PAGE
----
Scientists agree that human activity is causing the loss of animal and plant species at alarmingly high rates—designated as the sixth mass extinction in the history of our planet (Ceballos et al. 2015, Jaureguiberry et al. 2022). It has therefore never been more important to understand how the loss of other species might affect human welfare.
We study the functional extinction of vultures in India and find that the disappearance of these birds led to a significant increase in human mortality. In the span of just a few short years during the mid-1990s, vulture populations in India fell by over 95% from a starting point of about fifty million birds (Watson et al. 2004). This is the fastest decline in the population of any bird species in recorded history, and the largest decline since the extinction of the passenger pigeon in the United States. We found that the destruction of vultures raised all-cause human death rates by more than 4% in districts which were once highly suitable for vultures and later lost them. The mechanisms through which these costs occurred are a compelling example of how non-human species provide highly valuable ecosystem services to society.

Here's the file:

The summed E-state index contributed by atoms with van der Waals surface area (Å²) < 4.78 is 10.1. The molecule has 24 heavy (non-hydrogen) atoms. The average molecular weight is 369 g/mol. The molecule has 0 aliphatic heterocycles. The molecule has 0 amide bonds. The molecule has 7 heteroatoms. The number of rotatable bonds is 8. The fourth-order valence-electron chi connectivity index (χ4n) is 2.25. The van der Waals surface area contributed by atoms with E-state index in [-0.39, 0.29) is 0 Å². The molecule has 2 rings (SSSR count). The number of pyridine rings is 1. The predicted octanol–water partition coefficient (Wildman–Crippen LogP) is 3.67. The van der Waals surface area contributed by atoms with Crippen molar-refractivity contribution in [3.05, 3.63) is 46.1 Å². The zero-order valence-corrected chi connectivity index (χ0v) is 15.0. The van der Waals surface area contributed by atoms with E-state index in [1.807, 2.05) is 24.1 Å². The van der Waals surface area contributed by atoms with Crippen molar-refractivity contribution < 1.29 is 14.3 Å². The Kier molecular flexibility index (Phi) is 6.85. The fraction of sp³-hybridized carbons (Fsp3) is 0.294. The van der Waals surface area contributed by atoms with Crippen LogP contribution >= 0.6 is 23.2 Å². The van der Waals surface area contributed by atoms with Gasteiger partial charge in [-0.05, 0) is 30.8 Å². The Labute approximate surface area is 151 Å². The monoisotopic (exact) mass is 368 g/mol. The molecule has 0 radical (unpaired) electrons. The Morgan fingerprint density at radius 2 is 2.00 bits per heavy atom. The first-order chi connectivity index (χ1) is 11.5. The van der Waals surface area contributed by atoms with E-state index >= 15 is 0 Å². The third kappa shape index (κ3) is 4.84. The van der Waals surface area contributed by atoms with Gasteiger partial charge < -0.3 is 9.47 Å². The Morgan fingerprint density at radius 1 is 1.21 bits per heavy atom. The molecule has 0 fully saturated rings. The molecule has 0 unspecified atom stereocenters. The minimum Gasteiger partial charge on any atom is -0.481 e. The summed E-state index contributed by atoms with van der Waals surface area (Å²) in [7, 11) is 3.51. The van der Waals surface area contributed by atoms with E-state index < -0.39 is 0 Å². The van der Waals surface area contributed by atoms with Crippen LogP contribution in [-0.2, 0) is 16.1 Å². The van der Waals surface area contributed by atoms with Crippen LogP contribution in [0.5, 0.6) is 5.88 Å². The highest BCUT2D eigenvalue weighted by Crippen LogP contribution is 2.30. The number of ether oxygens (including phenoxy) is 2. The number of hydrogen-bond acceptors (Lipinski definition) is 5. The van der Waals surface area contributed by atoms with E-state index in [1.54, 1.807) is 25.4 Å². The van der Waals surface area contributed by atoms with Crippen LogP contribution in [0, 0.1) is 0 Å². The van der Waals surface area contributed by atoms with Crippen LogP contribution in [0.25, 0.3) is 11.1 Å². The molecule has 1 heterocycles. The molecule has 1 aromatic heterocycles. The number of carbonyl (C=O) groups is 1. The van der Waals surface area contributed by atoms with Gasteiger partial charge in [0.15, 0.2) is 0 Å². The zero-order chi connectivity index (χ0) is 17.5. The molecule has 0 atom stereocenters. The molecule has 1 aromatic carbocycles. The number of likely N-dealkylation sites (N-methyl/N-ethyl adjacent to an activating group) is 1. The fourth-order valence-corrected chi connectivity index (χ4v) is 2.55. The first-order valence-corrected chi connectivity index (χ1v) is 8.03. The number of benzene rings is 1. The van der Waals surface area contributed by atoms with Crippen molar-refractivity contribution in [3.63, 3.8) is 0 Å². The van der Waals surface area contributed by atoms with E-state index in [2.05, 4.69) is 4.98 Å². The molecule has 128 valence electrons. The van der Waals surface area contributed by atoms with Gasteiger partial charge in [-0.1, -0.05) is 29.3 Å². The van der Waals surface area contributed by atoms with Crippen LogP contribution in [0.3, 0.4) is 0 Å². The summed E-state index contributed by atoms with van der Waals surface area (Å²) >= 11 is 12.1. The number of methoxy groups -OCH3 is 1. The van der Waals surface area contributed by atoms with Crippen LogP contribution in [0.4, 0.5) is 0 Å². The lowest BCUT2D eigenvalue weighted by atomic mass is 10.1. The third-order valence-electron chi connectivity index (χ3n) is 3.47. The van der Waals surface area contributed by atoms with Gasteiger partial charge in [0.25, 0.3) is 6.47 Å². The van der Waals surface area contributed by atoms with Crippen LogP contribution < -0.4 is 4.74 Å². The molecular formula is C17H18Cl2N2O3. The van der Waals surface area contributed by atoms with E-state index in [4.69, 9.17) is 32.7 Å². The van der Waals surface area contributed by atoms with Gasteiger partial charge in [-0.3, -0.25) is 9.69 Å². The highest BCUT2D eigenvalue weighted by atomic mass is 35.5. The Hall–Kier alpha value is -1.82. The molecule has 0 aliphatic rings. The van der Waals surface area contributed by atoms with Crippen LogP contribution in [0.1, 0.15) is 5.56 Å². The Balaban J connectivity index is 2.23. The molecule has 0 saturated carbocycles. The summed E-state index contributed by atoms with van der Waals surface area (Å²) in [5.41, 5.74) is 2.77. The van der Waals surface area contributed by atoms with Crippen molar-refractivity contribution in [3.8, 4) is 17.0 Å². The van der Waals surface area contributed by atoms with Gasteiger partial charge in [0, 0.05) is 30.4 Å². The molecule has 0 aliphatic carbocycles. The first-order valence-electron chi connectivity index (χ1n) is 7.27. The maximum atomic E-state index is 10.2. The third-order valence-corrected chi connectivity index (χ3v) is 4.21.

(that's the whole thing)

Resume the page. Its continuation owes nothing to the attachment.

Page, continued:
The role of vultures as environmental sanitisers and their unexpected population collapse
All scavengers—but vultures in particular—are considered to be “keystone species,” defined by the National Geographic as species “that hold the [eco]system together.” When a keystone species collapses, the effects on the ecosystem and the societies that depend on them can be large…